If the winnowing of front-runners from also-rans has traditionally been a financial process (when the money dries up, so do the campaigns) Sheldon Adelson of Las Vegas and Macau began tearing up that paradigm in 2012 by shoveling money to Newt Gingrich; $20 million total, including $5 million dispensed on March 23, three days after Gingrich won 8 percent in Illinois’s primary to Mitt Romney’s 47 percent, keeping Gingrich officially in the race more than a week after the RNC declared Romney the presumptive nominee.
Now, four previously unheard of super-PACS supporting Ted Cruz, who has no support among the GOP’s “establishment,” raised $31 million “with virtually no warning over the course of several days beginning Monday.” The New York Times reported this shortly after reporting that “[t]he leader of the Federal Election Commission, the agency charged with regulating the way political money is raised and spent, says she has largely given up hope of reigning in abuses in the 2016 presidential campaign, which could generate a record $10 billion in spending.”
The Koch Brothers, you can learn if you take a deep enough dive into the relatively obscure precincts of campaign coverage, are battling to take over a major functions of the Republicans National Committee.
And all this, admittedly, gets reported, in bits and pieces. But all this noise doesn’t amount to an ongoing story by which citizens can understand what is actually going on. Not just concerning who might be our next president, but what it all means for the republic. And not just concerning the candidates, but the behind-the-scenes string-pullers whose names, really, should be almost as familiar to us as Mr. Bush, Mr. Rubio, and, God forbid, Dr. Carson.
Instead, we get the same old hackneyed horse race—like, did you know that Rick Santorum is in trouble? Only one voter showed up at his June 8 event in Hamlin, Iowa. The Des Moines Register reported that. Politico made sure that tout Washington knew it. Though neither mentioned that Santorum is still doing just fine with the one voter that matters: Foster Friess, the Wyoming financier who gave his super-PAC $6.7 million in 2012, and promises something similar this year. “He has the best chance of winning,” Friess said. “I can’t imagine why anybody would not vote for him.’’ Which, considering only 2 percent of New Hampshirites and Iowans agree with him, is kind of crazy. And you’d think having people like that picking the people who govern us would all be rather newsworthy.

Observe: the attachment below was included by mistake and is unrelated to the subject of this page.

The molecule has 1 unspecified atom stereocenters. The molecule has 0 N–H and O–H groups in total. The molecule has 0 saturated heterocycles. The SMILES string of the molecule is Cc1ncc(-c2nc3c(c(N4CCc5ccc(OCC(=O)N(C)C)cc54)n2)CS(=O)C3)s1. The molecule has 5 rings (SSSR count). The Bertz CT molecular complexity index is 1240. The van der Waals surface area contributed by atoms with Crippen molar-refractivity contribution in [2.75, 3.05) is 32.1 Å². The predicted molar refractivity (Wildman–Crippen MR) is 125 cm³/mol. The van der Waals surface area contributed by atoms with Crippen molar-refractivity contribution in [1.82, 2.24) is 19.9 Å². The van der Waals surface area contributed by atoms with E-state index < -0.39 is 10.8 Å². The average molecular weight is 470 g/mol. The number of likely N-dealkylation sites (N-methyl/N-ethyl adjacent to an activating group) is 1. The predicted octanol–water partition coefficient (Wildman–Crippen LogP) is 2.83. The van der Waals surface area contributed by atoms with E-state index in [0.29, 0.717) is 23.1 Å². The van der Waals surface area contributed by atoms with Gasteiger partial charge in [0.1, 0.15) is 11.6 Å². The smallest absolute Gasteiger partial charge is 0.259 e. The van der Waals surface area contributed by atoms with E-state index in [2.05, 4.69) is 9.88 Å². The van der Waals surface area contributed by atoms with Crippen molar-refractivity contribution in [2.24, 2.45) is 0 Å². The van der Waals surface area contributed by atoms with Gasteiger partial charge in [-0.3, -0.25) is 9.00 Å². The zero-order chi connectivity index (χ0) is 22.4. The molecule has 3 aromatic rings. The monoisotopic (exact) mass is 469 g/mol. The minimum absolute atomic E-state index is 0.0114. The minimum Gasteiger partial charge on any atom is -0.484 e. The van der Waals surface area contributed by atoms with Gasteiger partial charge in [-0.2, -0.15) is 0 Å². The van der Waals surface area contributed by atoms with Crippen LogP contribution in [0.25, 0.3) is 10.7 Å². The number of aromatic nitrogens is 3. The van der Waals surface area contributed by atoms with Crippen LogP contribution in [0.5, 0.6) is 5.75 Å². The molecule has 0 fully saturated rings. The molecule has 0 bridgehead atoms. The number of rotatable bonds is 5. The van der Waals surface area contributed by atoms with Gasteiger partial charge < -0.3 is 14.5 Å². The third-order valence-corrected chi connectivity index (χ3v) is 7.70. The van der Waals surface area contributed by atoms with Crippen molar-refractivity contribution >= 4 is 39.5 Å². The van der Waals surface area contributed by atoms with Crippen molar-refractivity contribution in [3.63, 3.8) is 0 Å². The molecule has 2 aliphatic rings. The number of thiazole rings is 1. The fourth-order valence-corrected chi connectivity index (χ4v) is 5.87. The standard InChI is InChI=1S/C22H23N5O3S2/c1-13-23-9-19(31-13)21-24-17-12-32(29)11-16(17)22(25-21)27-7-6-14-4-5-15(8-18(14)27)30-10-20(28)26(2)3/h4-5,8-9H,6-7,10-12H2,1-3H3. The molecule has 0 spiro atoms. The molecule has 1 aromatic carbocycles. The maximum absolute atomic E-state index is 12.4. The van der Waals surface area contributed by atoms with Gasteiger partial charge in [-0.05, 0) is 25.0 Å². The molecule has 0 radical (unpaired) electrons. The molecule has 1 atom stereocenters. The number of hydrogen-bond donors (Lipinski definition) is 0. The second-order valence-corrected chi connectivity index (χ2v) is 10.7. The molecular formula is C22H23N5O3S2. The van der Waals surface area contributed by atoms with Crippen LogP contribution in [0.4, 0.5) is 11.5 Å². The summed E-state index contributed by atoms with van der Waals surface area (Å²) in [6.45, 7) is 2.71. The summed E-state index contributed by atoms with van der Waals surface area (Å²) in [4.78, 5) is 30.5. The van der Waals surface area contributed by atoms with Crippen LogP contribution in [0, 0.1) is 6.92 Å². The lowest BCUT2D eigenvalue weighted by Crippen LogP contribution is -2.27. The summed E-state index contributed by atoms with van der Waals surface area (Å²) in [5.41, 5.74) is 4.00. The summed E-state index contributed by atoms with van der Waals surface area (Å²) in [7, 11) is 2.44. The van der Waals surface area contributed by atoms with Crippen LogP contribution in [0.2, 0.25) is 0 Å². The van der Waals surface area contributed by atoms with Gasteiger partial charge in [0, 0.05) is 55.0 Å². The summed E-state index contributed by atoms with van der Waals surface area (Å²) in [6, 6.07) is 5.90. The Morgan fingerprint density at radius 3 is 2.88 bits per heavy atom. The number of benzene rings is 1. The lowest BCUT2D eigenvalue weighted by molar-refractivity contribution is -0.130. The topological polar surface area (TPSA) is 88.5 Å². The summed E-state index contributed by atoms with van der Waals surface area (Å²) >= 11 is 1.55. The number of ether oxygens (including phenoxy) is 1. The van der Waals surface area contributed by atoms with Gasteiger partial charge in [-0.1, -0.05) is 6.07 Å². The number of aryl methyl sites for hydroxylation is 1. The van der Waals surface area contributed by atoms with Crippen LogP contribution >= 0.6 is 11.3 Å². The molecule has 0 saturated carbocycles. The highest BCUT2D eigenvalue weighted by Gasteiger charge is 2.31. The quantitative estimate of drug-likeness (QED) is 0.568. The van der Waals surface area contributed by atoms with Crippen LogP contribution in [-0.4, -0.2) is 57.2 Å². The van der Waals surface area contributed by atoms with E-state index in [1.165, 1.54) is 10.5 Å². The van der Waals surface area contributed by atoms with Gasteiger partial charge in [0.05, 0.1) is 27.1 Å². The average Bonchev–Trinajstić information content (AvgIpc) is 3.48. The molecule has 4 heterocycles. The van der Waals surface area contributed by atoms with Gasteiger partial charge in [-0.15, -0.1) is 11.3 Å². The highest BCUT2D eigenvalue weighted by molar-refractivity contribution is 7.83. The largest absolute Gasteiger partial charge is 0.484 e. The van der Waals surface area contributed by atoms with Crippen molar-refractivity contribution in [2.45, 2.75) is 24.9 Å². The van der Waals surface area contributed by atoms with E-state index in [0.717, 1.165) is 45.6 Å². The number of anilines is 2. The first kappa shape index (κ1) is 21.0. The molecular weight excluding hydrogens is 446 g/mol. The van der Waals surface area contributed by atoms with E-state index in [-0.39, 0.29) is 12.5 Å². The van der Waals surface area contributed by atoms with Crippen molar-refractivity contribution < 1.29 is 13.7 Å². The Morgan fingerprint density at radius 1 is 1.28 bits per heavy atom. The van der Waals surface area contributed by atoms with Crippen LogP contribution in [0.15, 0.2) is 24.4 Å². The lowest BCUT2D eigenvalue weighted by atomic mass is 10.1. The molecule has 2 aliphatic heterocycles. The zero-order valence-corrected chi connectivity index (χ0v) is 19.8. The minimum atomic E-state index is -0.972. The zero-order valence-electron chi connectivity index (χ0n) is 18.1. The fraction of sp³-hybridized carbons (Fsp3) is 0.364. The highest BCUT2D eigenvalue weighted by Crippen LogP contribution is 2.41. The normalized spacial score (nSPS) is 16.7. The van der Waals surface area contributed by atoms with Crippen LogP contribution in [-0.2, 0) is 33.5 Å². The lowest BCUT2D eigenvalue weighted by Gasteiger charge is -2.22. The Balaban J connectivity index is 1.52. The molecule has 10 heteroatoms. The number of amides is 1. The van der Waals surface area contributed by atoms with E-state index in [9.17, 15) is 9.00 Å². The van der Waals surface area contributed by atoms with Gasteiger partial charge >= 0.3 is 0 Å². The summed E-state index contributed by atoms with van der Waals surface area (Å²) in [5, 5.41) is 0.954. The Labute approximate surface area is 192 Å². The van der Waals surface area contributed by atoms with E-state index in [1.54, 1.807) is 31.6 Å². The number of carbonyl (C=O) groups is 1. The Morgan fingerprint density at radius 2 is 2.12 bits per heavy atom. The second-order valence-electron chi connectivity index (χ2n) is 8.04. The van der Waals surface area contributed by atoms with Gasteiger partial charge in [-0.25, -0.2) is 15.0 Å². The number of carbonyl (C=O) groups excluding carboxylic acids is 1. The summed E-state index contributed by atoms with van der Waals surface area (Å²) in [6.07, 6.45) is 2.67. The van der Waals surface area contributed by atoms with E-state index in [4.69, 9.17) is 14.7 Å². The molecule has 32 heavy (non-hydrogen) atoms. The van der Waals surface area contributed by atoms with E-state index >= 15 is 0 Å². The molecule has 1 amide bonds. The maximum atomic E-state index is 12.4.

It's not that Rick Santorum is ever going to become president, any more than Newt Gingrich in 2012. But whichever Republican wins the primary contest, he'll have his own billionaire
And the other billionaires, whose preferred candidates lost, will get on board, because partial ownership of a winner is a lot more valuable than full ownership of a loser. Face it, these billionaires mostly want the same thing, anyway - corporate welfare and more tax cuts for themselves. And at the very least, they're all fine with the racism and religious lunacy required to keep the GOP base happy while they get it.
As I noted above, we've done this to ourselves. We elected the Republican presidents who appointed far-right Supreme Court justices. We elected Republicans to state legislatures, where they gerrymandered election districts, and we elected the right-wing Republicans who now control Congress.
Most importantly, we let ourselves be manipulated. No matter how much money a candidate has, he still needs votes. Money is only important because it works. It gets candidates elected. If it stopped working, even Republican candidates would stop letting billionaires buy them.
In a way, it's like the Republican Party's notorious 'Southern strategy' of deliberately wooing white racists. It worked. That's why they did it. To a large extent, it's still working. If it hadn't worked, they wouldn't have done it - or, at least, they would have quickly stopped.
The fact that it worked - and worked very, very well, too - makes it our fault. The fact that big money works is also our fault. It's not my fault, and maybe it's not yours, but collectively, it's our fault.
This is America. ISIS didn't do this to us. Al Qaeda didn't do this to us. We did this to ourselves.